In brief - Buyers aggrieved after purchase contracts terminated under sunset date right

The current calls from apartment buyers for legislation to be introduced allowing only purchasers to terminate an off-the-plan contract if completion of a building is delayed are symptomatic of an overheated property market.

Court upholds developer's right to terminate off-the-plan sale contracts

In Wang v Kaymet Corporation Pty Ltd [2015] NSWSC 1459, the court upheld the developer's right to terminate 34 off-the-plan sale contracts on the basis that the vendor had failed to deliver a registered strata building to the purchasers by a "sunset date" as defined in the contract.

The first sale contract was entered into in November 2009. The last contract to be terminated was rescinded in April 2014.

Developer used reasonable endeavours to complete development before sunset date

The purchasers were understandably upset because, as reported in the newspapers, the market value of the apartments had appreciated considerably between 2009 and 2014. In court, they argued that the developer had unjustly enriched itself at their expense, and therefore should not have been entitled exercise its contract right to terminate the contract.

This argument was not accepted by the court, which found on the basis of the (very substantial) evidence presented that the developer had not deliberately delayed the project in order to take advantage of the sunset date right; and in fact had used reasonable endeavours to complete the development before the sunset date.

Off-the-plan purchasers lobbying for changes in law

Using this and other recent similar instances as their basis of argument, disaffected purchasers have made calls through the media to "reform" the law by introducing legislation such as allowing only purchasers to terminate an off-the-plan sale contract if completion of a building is delayed; and requiring a developer who terminates a sale under a sunset date right and then resells the same apartment to pay the first purchaser damages equal to any increase in contract price.

We would hope that the government not proceed with such legislation for the following reasons.

Buyer approach to termination of contracts fluctuates with market highs and lows

The complaints now being reported are very much the product of an overheated Sydney property market. The injustice cited is that developers are getting a profit margin that the disappointed purchasers want, being a profit margin that neither party anticipated when the contract was entered into.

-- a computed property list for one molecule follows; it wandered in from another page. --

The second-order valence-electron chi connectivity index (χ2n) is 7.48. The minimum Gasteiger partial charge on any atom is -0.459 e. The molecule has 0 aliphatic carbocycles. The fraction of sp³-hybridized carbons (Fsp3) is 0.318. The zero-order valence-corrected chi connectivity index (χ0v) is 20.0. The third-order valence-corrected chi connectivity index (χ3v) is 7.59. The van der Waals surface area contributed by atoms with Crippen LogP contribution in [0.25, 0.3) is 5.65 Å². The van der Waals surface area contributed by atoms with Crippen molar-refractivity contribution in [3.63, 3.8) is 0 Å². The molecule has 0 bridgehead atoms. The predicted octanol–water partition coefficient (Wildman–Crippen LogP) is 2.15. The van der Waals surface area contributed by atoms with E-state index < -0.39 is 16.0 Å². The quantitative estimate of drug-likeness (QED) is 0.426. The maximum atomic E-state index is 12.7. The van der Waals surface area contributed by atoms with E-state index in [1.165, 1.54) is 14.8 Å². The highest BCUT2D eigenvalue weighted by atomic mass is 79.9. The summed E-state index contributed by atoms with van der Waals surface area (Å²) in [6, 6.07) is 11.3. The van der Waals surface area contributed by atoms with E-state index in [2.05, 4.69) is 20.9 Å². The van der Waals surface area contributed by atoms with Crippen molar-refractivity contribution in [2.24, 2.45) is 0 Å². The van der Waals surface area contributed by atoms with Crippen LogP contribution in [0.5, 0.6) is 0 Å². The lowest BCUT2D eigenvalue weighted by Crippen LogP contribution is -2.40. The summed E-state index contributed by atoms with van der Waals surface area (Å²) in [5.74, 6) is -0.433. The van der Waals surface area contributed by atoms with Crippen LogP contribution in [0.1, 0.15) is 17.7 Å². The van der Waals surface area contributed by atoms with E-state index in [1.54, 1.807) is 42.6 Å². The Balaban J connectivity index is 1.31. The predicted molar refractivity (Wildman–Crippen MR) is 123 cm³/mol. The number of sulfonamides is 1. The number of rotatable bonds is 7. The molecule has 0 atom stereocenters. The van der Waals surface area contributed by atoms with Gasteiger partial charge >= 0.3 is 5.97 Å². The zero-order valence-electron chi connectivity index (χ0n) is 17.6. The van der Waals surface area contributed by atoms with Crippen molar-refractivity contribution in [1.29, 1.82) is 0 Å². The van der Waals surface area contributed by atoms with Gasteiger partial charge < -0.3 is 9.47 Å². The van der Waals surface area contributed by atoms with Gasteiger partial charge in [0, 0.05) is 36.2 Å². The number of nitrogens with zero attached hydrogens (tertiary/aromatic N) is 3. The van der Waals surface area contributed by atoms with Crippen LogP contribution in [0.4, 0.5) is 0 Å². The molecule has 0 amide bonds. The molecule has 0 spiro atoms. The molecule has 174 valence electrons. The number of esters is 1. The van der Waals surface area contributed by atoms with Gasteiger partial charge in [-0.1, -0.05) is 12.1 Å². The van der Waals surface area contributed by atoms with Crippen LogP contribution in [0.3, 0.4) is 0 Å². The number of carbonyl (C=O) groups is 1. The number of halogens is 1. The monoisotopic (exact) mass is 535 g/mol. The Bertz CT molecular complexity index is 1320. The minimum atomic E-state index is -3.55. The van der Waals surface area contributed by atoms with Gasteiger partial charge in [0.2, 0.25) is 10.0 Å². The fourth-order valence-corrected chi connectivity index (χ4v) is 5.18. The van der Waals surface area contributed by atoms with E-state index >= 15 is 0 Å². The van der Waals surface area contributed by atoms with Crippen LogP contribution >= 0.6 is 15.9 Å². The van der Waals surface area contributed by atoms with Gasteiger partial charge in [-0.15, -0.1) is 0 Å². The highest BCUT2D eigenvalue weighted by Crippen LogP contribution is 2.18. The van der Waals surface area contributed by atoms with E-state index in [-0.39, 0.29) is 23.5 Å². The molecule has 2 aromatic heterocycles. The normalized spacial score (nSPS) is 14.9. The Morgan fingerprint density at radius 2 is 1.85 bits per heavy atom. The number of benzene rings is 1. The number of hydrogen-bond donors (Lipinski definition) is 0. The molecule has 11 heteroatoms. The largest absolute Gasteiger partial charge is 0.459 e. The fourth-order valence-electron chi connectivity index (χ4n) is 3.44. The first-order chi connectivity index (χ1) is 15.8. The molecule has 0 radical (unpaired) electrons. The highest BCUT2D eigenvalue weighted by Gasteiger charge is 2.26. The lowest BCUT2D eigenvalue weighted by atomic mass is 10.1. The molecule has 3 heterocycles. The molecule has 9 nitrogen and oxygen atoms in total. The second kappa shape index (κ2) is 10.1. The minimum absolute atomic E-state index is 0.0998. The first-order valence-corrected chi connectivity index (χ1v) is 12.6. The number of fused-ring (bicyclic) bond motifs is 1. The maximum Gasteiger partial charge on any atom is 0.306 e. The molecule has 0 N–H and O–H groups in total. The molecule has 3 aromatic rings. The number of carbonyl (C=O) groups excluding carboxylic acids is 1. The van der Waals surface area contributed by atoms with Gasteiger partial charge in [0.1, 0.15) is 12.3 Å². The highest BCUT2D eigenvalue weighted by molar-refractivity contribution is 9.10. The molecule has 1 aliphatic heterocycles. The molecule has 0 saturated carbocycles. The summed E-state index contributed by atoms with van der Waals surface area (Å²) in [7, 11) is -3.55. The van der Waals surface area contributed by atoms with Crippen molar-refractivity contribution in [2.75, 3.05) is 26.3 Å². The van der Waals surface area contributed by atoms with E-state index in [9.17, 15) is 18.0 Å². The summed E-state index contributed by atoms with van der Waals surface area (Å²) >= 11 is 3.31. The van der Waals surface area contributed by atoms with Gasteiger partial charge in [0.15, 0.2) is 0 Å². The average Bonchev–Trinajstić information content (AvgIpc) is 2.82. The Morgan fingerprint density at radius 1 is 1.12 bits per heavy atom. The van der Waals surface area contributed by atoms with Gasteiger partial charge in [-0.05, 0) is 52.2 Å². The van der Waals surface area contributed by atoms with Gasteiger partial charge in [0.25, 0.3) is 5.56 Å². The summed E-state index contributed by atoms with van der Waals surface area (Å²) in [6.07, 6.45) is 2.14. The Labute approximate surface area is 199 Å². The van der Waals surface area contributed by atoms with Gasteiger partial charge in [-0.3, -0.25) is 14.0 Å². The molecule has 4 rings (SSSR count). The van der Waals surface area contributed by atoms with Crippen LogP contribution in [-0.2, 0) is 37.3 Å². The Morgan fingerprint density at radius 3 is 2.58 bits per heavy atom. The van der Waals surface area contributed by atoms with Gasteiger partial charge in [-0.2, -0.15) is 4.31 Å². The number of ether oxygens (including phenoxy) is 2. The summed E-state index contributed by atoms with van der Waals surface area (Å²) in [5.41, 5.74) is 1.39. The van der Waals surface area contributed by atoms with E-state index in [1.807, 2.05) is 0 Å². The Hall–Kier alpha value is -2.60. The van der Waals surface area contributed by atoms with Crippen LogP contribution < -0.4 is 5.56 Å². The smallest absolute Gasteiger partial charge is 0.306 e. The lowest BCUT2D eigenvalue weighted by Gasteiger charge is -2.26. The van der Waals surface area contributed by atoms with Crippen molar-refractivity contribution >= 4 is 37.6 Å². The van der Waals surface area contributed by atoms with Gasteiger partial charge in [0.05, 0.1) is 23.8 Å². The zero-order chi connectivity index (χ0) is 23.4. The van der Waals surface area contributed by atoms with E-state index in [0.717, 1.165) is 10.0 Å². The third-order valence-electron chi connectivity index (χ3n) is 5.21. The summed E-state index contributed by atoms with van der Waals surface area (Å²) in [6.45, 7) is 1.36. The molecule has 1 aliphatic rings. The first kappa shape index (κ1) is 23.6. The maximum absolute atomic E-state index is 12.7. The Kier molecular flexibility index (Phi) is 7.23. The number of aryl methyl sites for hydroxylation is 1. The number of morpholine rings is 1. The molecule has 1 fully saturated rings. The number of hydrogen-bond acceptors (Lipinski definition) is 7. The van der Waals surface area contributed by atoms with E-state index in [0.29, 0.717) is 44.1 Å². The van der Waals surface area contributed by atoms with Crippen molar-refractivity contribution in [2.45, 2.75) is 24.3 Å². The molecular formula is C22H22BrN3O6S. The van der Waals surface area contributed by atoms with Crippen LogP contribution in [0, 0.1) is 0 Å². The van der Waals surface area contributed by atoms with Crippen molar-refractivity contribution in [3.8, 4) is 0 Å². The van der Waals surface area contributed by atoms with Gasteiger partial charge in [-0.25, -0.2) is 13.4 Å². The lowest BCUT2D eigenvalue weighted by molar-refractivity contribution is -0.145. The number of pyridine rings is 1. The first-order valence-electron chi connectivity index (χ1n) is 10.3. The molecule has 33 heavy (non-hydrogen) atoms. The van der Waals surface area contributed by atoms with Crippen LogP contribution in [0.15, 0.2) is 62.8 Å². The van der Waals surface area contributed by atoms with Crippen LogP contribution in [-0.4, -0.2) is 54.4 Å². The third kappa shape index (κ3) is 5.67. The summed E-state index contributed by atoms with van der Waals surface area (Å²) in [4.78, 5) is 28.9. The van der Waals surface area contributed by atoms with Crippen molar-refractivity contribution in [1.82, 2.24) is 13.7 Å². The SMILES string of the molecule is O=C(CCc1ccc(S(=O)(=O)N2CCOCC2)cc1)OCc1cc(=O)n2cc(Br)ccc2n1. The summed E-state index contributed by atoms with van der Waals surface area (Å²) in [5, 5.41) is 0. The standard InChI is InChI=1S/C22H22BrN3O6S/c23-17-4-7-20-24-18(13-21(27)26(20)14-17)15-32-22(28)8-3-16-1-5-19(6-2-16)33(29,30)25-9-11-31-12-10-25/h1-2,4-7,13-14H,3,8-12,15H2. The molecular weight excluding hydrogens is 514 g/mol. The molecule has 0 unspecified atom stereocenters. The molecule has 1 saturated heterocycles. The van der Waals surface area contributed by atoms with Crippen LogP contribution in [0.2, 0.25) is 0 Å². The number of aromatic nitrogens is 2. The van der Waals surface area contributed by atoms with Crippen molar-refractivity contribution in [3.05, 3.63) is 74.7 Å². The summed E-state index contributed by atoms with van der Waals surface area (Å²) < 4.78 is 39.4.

If (as will happen one day) the market falls, the current crop of disappointed purchaser stories will be replaced with stories of purchasers looking for any possible technicality to escape their purchase contracts.

Legislation which brands one party to a contract as the only person who could ever act unfairly and the other party as the only person who could ever be victimised should never be passed without long and serious debate.

Should government introduce legislation denying developers right to terminate in these circumstances?

When Sydney last had a seriously overheated property market, the same purchaser complaints abounded and the same type of court cases were fought out. In those cases, the courts consistently denied developers the right to terminate contracts for failure to complete by a sunset date if, on the evidence, it could be shown that the developers had deliberately delayed completion in order to seek to take advantage of this right.

This fundamental principle again underlies the court's decision in Wang v Kaymet. Why is this principle now not sufficient to protect consumers against developers acting unfairly?

Disputes between developers and buyers could be heard in a cheaper forum

If the government's concern is that it is unfair to force purchasers to bear the cost of having to take a developer to court to challenge the reasonableness of exercise of a termination right, isn't the answer simply to transfer the hearing of such disputes to a cheaper forum - perhaps such as the administrative tribunals already set up in each state to hear and determine consumer complaints against businesses?

The opinions expressed in this article are those of the author.

This is commentary published by Colin Biggers & Paisley for general information purposes only. This should not be relied on as specific advice. You should seek your own legal and other advice for any question, or for any specific situation or proposal, before making any final decision. The content also is subject to change. A person listed may not be admitted as a lawyer in all States and Territories. © Colin Biggers & Paisley, Australia 2024.

Related Articles